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title: 'The public ledger. (Maysville, Ky.) 1913-1968, May 02, 1914, Image 2',
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THEIR JEW. NEIGHBOR
By LUCY CONKEY.
k . to
lf T ,
Challls Wrandalt Is found murdered In
n road house near New York. Mrs. Wran
lall Is summoned from the city and Iden
tifies the body. A young woman who ac
companied Wrandall to the Inn 'and sub
Boqucntly disappeared. Is suspected.
Wrandalt, It appoars. had led a (ray life
and neglected his wlfo. Mrs. Wrandall
starts back for New York In an auto dur
ing a blinding snow storm. On tho way
she meets a young woman In the road
who proves to bo tho woman who killed
Wrandall. Feeling that tho girl had done
her a service In ridding her of tho man
who though she lovrd him deeply, had
caused her great sorrow. Mrs. wrandall
determines to shield her and takes her to
her own homo. Mrs. Wrandall hears the
story of Hetty Castleton's life, except that
portion that rolatea to Wrandall. This
and tho story of tho tragedy she forbids
tho girt ever to tell. 8ho offers Hetty a
home, friendship and security from peril
on account of the tragedy. Mrs. Barn,
Wrandall and Hetty attend the funeral
of Challis Wrandall at the homo of his
, CHAPTER IV Continued.
Besldo Sara Wrandall, on tho small,
pink divan, oat a stranger In this som
bor company: a young woman In
black, whose palo faco was uncovered,
and whose lashes wore lifted so rarely
that ono could not know ot tho deep,
real pain that lay behind thorn, In her
Irish blue eyes.
Sho bad arrived at tho house an
hour or two before the time set for
tho ceremony, In company with tho
widow. True to her resolution, tho
widow of Challis Wrandall had re
mained away from tho homo of bis
people until the last hour. She had
been consulted, to bo sure, in rogard
to1 the final arrangements, but the
meetings had taken place in her own
apartment, many blocks distant from
tho houso In lowor Fifth avenue. Tho
afternoon befpro she had received
Redmond Wrandall and Leslie, his
son. She had not sent for them. They
camo perfunctorily and not through
any senso of obligation. These two
at loast knew that sympathy was not
what sho wanted, but poaco. Twice
during t,ho two trying days, Leslie had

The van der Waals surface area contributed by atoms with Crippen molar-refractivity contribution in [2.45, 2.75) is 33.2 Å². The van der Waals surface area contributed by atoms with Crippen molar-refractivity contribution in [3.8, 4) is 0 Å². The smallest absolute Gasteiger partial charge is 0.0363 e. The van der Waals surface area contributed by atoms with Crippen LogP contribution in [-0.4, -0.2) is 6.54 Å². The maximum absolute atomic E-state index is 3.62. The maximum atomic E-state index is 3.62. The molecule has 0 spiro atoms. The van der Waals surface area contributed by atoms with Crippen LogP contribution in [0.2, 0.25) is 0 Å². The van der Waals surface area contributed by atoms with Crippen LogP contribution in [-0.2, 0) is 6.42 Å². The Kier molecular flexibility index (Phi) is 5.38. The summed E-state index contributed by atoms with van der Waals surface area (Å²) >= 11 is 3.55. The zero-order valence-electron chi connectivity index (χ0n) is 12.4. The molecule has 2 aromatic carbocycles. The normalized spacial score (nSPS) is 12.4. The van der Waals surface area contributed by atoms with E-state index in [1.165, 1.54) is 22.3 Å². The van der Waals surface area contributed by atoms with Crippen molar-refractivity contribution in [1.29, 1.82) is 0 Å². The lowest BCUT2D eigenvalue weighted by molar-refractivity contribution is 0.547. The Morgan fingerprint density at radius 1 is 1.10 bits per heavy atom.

come to see her, Vivian telephoned.
On the occasion of hie first visit,
Leslie had met tho guest in tho house.
Tho second time ho called, he made
it a point to ask Sara all about her.
It was ho who gently closed tho
door after tho two women when, on
the morning of the funeral, thoy en
tered tho dark, flower-laden room In
which stood the casket containing tho
body of his brother. Ho left them
alone together in that room for half
an hour or more, and it was ho who
went forward to meet them when thoy
come forth. Sara leaned on his arm
as sho ascended the stairs to tho room
where the others were waiting. The
4 ashen-faced girl followed.
Mrs. Wrandall, tho elder, kissed
Sara and drew her down beside her
on the couch. To her own surprise, as
well as that of tho others, Sara broke
down and wept bitterly. After all,
sho was sorry for Challis' mother. It
was the human instinct, sho could not
hold out against It And the older
woman put away tho ancient grudge
she held against this mortal enemy
and dissolved into tears of real com
passion. A little later she whispered broken
ly In Sara's ear: "My dear, my dear,
"this has brought us together. I hopo
.you will learn to lovo mo."
Sara caught her breath, but uttered
i no word. Sho looked Into her mother-in-law's
oyes, and smiled through her
tears. Tho Wrandalls, looking on in
amaze, saw tho smilo reflected in the
faco of tho older woman. Then it was
that Vivian crossed quickly and put
her arms about the shoulders of her
alBtcr-in-lnw. The whlto flag on both
Hetty Castleton stood alono and wa
Torlng, just inside tho door. No
atrangor situation could bo imagined
than the one in which this unfortunato
girl found "herself at the presept mo
ment Sho was virtually In tho hands
of those who would destroy her; sho
was In tho houso of thoso who most
dooply were affected by her act on
tthat fatal night Among them all she
stood, facing them, listening to the
moans and sobs, and yot ber limbs djd
not glvo way beneath her. . . .
Soma one gently touched her arm.
It was Leslie. Sho shrank back, a
fearful look in her eyos. In tho semi
darkness he failed to noto tho expros
ion. "Won't you sit hero?" ho asked, in
dicating tho little pink divan against
tho wall. "Forgtoo mo for letting you
stand so long."
Sho looked about hor, the wild light
otllj In her eyos. Sho was like a rat
In a trap.
Her lips parted, but tho word of
thanks did not como forth. A strange,
Inarticulate sound, almost a gasp,
camo Instead. Pallid as a ghost, she
dropped limply to tho divan, and dug
N ber fingers into tho satin Boat. As
1 fascinated, sho stared over tho
black heads of tho three women imme
diately In front of her at the full-
viKth portrait hanging where the
1 from tho hall fell upon It: the
dashing youth In riding
- Wrandall came
raven-llko specters -in toarlng hor to
pieces if thoy but knowt
Tho droning volco camo up from bo
low, oach well-chosen word distinct
and clear: tribute beautiful to the Irre